On patience

stacked pebble rocks at the beach

How poor are they that have not patience! What wound did ever heal but by degrees?

‘Othello’ (1602-4) act 2, sc. 3, l. [379]

No, I will be the pattern of all patience; I will say nothing.

‘King Lear’ (1605-6) act 3, sc. 2, l. [37]

Sufferance is the badge of all our tribe.

‘The Merchant of Venice’ (1596-8) act 1, sc. 3, l. [107]

On ambition

The very substance of the ambitious is merely the shadow of a dream.


As he was valiant, I honour him. But as he was ambitious, I slew him.

‘Julius Caesar’ (1599) act 3, sc. 2, l. [27]

Dreams, indeed, are ambition; for the very substance of the ambitious is merely the shadow of a dream. And I hold ambition of so airy and light a quality that it is but a shadow’s shadow.


Farewell the plumed troop, and the big wars
That make ambition virtue! O, farewell!
Farewell the neighing steed and the shrill trump,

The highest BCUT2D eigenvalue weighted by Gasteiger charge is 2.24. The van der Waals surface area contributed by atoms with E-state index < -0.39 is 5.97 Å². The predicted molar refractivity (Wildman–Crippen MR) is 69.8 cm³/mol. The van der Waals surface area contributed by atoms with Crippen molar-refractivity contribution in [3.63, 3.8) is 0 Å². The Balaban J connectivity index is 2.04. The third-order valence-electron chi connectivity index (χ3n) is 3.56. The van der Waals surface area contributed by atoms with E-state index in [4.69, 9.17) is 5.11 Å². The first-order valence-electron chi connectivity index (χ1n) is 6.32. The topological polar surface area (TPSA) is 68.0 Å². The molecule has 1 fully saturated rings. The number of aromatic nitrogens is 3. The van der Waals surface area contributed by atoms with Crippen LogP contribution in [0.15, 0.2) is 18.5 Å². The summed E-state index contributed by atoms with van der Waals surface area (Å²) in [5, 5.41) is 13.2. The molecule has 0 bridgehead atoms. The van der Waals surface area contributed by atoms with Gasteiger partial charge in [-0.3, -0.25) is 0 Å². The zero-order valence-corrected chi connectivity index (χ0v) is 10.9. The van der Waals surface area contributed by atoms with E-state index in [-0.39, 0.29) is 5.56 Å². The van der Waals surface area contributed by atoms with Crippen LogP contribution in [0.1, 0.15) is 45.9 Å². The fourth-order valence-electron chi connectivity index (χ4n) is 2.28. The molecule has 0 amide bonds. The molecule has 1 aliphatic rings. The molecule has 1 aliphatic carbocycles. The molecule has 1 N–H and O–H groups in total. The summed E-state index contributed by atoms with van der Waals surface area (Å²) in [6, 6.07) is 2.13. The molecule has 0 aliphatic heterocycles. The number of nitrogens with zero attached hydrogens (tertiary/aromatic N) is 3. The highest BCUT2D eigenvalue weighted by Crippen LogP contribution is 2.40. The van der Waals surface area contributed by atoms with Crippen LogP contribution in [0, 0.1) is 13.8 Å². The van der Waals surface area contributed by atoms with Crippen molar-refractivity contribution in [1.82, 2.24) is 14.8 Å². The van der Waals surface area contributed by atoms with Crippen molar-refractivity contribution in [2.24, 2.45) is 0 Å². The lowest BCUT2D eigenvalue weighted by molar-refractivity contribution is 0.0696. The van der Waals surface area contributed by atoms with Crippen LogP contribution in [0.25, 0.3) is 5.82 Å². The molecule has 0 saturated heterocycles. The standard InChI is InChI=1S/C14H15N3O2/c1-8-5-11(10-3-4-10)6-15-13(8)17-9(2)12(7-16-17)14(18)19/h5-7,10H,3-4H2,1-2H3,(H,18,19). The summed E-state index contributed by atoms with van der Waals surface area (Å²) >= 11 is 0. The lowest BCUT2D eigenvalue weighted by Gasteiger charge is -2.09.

The spirit-stirring drum, th’ ear-piercing fife,
The royal banner, and all quality,
Pride, pomp, and circumstance of glorious war!

‘Othello’ (1602-4) act 3, sc. 3, l. 346

On the futility of life

And so, from hour to hour, we ripe and ripe.
And then, from hour to hour, we rot and rot;
And thereby hangs a tale.

As You Like It (c.1599-1600), Act II, scene 7, line 25.


And so, from hour to hour, we ripe and ripe.
And then, from hour to hour, we rot and rot;
And thereby hangs a tale.

As You Like It (c.1599-1600), Act II, scene 7, line 25.


And a man’s life’s no more than to say “One.”

Hamlet (1600–01), Act V, scene 2, line 74.


I cannot tell what you and other men
Think of this life; but, for my single self,
I had as lief not be as live to be
In awe of such a thing as I myself.

Julius Cæsar (1599), Act I, scene 2, line 93.


On grief

Cowards die many times before their deaths; the valiant never taste of death but once

‘Julius Caesar’ (1599) act 2, sc. 2, l. 30

Give sorrow words; the grief that does not speak knits up the o-er wrought heart and bids it break.

Tell them, that, to ease them of their griefs, Their fear of hostile strokes, their aches, losses, Their pangs of love, with other incident throes That nature’s fragile vessel doth sustain In life’s uncertain voyage, I will some kindness do them.

‘Timon Of Athens’ act 5, sc. 1, l. [203]


Posted by Katherine Reed